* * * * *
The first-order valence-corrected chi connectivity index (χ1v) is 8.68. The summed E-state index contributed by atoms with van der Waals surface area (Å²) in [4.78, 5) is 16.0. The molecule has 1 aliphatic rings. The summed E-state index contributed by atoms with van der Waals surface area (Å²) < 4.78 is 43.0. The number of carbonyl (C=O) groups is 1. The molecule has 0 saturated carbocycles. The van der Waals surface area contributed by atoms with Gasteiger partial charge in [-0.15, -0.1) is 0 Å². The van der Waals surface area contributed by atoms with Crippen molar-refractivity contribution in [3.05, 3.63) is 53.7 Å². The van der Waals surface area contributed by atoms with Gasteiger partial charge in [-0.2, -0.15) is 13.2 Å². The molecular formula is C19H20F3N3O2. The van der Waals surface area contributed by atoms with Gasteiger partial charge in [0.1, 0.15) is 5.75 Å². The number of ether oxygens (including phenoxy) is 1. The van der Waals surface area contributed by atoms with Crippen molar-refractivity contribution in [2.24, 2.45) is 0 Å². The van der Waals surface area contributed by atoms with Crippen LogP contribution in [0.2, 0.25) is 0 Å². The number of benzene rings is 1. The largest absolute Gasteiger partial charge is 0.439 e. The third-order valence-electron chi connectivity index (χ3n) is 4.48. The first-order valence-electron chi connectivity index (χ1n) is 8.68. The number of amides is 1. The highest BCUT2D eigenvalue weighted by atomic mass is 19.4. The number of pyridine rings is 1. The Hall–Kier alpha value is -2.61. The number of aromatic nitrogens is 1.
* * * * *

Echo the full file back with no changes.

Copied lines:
The first-order valence-corrected chi connectivity index (χ1v) is 8.68. The summed E-state index contributed by atoms with van der Waals surface area (Å²) in [4.78, 5) is 16.0. The molecule has 1 aliphatic rings. The summed E-state index contributed by atoms with van der Waals surface area (Å²) < 4.78 is 43.0. The number of carbonyl (C=O) groups is 1. The molecule has 0 saturated carbocycles. The van der Waals surface area contributed by atoms with Gasteiger partial charge in [-0.15, -0.1) is 0 Å². The van der Waals surface area contributed by atoms with Crippen molar-refractivity contribution in [3.05, 3.63) is 53.7 Å². The van der Waals surface area contributed by atoms with Gasteiger partial charge in [-0.2, -0.15) is 13.2 Å². The molecular formula is C19H20F3N3O2. The van der Waals surface area contributed by atoms with Gasteiger partial charge in [0.1, 0.15) is 5.75 Å². The number of ether oxygens (including phenoxy) is 1. The van der Waals surface area contributed by atoms with Crippen molar-refractivity contribution in [2.24, 2.45) is 0 Å². The van der Waals surface area contributed by atoms with Crippen LogP contribution in [0.2, 0.25) is 0 Å². The number of benzene rings is 1. The largest absolute Gasteiger partial charge is 0.439 e. The third-order valence-electron chi connectivity index (χ3n) is 4.48. The first-order valence-electron chi connectivity index (χ1n) is 8.68. The number of amides is 1. The highest BCUT2D eigenvalue weighted by atomic mass is 19.4. The number of pyridine rings is 1. The Hall–Kier alpha value is -2.61. The number of aromatic nitrogens is 1.